A long-held belief is that testosterone causes prostate cancer or accelerates its growth. This so called “androgen hypothesis” arose from a small study in the 1940s.[1] Medical students and doctors have been taught ever since that high testosterone levels promote the development of prostate cancer, that low testosterone is protective, and that the administration of testosterone to a man with existing prostate cancer is like ‘‘pouring gasoline on a fire.’’ This fear is also the most common reason for doctor’s reluctance to prescribing testosterone replacement therapy, even in hypogonadal men.[2, 3]

The Androgen Hypothesis

It is critical to note that the androgen hypothesis was accepted prior to the discovery of the androgen receptor and PSA (prostate specific antigen), and before the availability of reliable serum testosterone assays. It should therefore not be surprising that some predictions of the androgen hypothesis would prove false when submitted to scientific investigation. Although the dramatic effects of androgen deprivation therapy (ADT) in PCa are indisputable [4], a wealth of current evidence fails to support the concept that increasingly high levels of testosterone or DHT lead to ever-greater growth of benign or malignant prostate tissue. For example, multiple studies show no correlation between endogenous testosterone and PSA or prostate volume.[5-7] In healthy men, administration of supra-physiologic doses of testosterone (weekly injections of 500-600 mg of testosterone enanthate to healthy volunteers for up to 16 weeks) resulted in no increase in PSA nor prostate volume.[5, 7] The Androgen Hypothesis has therefore been replaced by the Saturation Model.[8]

The Saturation Model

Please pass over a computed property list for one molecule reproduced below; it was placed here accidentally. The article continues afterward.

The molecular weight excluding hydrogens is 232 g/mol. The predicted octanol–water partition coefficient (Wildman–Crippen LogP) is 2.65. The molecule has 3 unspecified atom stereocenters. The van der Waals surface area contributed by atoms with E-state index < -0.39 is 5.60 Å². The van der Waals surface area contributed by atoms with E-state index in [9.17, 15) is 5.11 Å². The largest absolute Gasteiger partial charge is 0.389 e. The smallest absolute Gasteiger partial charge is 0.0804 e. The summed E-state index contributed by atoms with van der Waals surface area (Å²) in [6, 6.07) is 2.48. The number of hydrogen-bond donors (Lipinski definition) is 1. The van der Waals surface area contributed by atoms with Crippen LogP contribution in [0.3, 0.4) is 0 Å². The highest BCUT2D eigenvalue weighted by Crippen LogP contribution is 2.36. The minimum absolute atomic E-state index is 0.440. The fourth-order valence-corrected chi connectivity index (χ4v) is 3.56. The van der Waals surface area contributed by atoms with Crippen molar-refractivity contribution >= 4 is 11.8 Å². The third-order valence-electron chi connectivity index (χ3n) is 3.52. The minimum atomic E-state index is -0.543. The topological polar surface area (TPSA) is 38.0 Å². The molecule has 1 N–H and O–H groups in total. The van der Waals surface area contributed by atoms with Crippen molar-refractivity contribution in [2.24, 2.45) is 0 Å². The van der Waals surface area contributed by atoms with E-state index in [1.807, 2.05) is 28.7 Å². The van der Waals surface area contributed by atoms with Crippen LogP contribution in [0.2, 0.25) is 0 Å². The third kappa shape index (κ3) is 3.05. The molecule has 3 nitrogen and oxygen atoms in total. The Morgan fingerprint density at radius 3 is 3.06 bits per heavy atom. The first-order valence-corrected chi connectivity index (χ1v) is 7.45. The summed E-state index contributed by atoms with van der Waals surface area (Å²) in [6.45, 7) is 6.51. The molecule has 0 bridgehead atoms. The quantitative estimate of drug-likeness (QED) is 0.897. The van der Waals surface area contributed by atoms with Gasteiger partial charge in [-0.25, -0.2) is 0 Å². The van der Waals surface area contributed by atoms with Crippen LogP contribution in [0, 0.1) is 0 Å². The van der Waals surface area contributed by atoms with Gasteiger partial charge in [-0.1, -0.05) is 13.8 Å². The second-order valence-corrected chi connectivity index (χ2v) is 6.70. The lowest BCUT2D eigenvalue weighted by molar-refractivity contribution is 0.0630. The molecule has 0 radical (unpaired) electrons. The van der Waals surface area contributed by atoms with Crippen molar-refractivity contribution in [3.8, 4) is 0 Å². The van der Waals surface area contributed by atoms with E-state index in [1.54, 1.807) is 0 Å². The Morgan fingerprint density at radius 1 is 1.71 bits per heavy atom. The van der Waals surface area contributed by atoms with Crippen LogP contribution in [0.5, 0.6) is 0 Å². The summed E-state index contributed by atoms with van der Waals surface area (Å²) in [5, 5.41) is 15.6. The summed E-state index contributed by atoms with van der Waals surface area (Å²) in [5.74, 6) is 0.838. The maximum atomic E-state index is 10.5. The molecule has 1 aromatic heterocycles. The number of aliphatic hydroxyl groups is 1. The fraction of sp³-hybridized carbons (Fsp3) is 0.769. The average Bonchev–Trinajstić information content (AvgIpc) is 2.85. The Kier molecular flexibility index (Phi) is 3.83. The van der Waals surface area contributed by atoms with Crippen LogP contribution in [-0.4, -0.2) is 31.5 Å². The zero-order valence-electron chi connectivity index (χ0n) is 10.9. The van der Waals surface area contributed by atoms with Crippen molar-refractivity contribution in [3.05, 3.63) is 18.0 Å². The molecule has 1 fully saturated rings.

The Saturation Model explains the paradoxical observations that prostate tissue is exquisitely sensitive to changes in testosterone levels at low concentrations, but becomes insensitive to changes in androgen concentrations at higher levels.[8] This response is consistent with the observation that testosterone  exerts its prostatic effects primarily via binding to the androgen receptor (AR), and that maximal testosterone-AR binding is achieved at testosterone levels well below the physiologic range.[8]

Changes in testosterone levels below the point of maximal testosterone -AR binding can elicit substantial changes in prostate cancer growth, as seen with castration, or with testosterone administration to castrated men. In contrast, once maximal testosterone -AR binding is reached, further increasing testosterone levels results in little further effect.

Thus, there is a threshold where increasing testosterone levels reach a limit (the saturation point) beyond which there is no further induction of androgen-driven changes in prostate tissue growth, as illustrated in the graph.


Maximal testosterone–AR binding (ie, saturation) occurs at fairly low androgen concentrations. In clinical practice, the saturation point appears to be approximately 230 ng/dL (8 nmol/L). However, there is inter-individual variation in the saturation point. Other physiologic mechanisms may contribute, as well. For example, in aging men with low testosterone levels, 6 months of TRT (testosterone replacement therapy) normalized serum testosterone levels but had little effect on prostate tissue androgen levels, suggesting the presence of local regulatory mechanisms.[9] It should be noted that different tissues likely have different saturation points.